By Will Hernandez
The banking industry lately has pointed to Erica, the virtual financial assistant offered by Bank of America, as a prime example of how financial institutions can use AI concepts in everyday digital banking experiences with customers.
The concept of virtual assistants has become more commonplace thanks to the proliferation of Amazon Echo and similar devices in U.S. households. Banks stand to benefit from this growing trend.
BofA introduced Erica at a time when customers were likely already familiar with an AI-driven virtual assistant, which probably bolstered uptake in the first few months after introduction. Earlier this month BofA announced that more than 3 million mobile banking users now interact with Erica, up a lofty 200 percent (2 million users) since the end of June.
Future AI deployments by financial institutions won’t be limited to virtual assistants, though. Bank executives believe the data gained from various AI initiatives will be crucial to banks’ efforts to improve the customer experience.
For example, how can banks offer a better voice banking service based on data showing how customers interact with assistants such as Alexa or Erica?
The question of how artificial intelligence can help banks to achieve more meaningful interactions with customers was an overriding theme at the Bank Customer Experience Summit held recently in Chicago.
During the Bankers Rapid-Fire Roundtable session, a wide-ranging discussion of issues affecting the banking industry, Phil Leininger, general manager of omnichannel sales and service at USAA Bank, talked about the importance of making the most of data gleaned from AI initiatives.
“Banks are either not using the data at all, or not using it to its full potential,” he said.
Another panel discussion at the summit, titled “The latest buzz on digital and AI,” focused exclusively on the likely impact of AI on both financial institutions and their customers.
Kader Sakkaria, director of technology, business and portfolio management at BMO Harris Bank, shared how BMO is attempting to get a “360 view” of customers in order to offer the best products for each one.
“A major initiative we’ve been doing is consolidating data,” he said. “We’re making a huge investment in the analytics. We are trying to pilot some things to see how we can leverage the data. How can we cross-sell or upsell [individual customers] with that data?”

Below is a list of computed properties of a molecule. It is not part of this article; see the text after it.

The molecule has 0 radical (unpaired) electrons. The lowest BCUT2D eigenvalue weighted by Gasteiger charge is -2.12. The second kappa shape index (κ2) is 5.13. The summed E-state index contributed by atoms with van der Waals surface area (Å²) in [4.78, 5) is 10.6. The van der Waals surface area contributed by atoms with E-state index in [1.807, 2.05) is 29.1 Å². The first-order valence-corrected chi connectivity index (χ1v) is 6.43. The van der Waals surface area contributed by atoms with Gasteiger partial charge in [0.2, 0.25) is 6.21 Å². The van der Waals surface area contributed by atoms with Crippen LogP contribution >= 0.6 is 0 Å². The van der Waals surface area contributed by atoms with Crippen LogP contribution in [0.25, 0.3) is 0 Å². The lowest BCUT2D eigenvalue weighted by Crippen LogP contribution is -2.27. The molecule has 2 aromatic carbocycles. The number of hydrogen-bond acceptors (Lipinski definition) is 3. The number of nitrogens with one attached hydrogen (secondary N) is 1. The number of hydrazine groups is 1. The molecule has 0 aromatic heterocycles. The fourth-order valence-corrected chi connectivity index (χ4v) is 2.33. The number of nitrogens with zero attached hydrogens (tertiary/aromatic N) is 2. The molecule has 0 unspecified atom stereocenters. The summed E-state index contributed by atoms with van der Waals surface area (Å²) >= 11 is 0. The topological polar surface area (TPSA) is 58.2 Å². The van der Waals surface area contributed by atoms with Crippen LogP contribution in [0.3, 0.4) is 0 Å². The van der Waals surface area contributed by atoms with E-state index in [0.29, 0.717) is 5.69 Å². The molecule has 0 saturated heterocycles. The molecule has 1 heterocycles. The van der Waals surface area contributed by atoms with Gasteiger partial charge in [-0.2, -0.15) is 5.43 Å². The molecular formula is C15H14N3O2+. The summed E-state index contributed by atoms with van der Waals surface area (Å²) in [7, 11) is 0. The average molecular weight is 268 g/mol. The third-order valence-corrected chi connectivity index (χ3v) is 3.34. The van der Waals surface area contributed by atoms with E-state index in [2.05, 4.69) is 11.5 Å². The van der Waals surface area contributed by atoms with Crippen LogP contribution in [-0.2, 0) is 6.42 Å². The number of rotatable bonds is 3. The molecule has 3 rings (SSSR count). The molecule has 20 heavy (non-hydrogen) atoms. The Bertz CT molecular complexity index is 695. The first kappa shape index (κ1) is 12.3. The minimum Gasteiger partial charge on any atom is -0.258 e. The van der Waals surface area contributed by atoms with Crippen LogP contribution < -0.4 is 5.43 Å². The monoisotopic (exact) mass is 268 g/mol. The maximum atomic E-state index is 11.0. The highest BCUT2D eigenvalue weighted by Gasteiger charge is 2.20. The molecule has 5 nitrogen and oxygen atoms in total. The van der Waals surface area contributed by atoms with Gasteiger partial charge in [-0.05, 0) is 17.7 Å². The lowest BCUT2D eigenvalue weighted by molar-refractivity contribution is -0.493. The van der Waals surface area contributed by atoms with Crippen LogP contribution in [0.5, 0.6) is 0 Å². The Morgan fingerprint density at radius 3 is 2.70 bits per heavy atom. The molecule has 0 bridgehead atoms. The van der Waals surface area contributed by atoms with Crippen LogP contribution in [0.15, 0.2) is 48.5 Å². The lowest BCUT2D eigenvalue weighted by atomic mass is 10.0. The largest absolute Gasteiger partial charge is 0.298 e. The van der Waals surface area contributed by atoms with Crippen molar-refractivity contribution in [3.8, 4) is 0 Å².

Sakkaria also pointed to the way that BMO is relying on AI to help the bank become more “agile.”
As an example of how BMO might achieve this, Sakkaria pointed to BMO’s auto loan process, which currently takes approximately three weeks to complete due to all of the paperwork. BMO wants to use AI to enable instant decisions on an application, bypassing the current tedious process.
“The cultural change of being more agile is going to be significant for us,” Sakkaria said.
Kristin Deegan, senior vice president of digital product management at Wells Fargo, also participated on the panel and shared with the audience some areas within the bank where she believes AI can be an asset.
She mentioned a feature called “predictive banking” that Wells added to its mobile banking app earlier this year. It analyzes a customer’s account information in order to offer individualized account insights and guidance.
For instance, she said, the app can notify customers that they need to transfer funds from savings to checking if an overdraft fee might be imminent.
“It’s proactive,” Deegan said of the feature. “When we tested it, we got some great feedback from users. We did the same with the [Facebook] Messenger chatbot.”
Ajit Chawla, vice president of Birlasoft, said that he believes it’s still early days, as banks explore ways to weave AI into the customer experience.
“In the next two to three years, we’ll see a lot of mainstream adoption of AI,” he said. “Right now, we’re still at the beginning stage. Eventually, AI will help bring some standardization to user experiences.”
Photo: Jon Cullen, Networld Media Group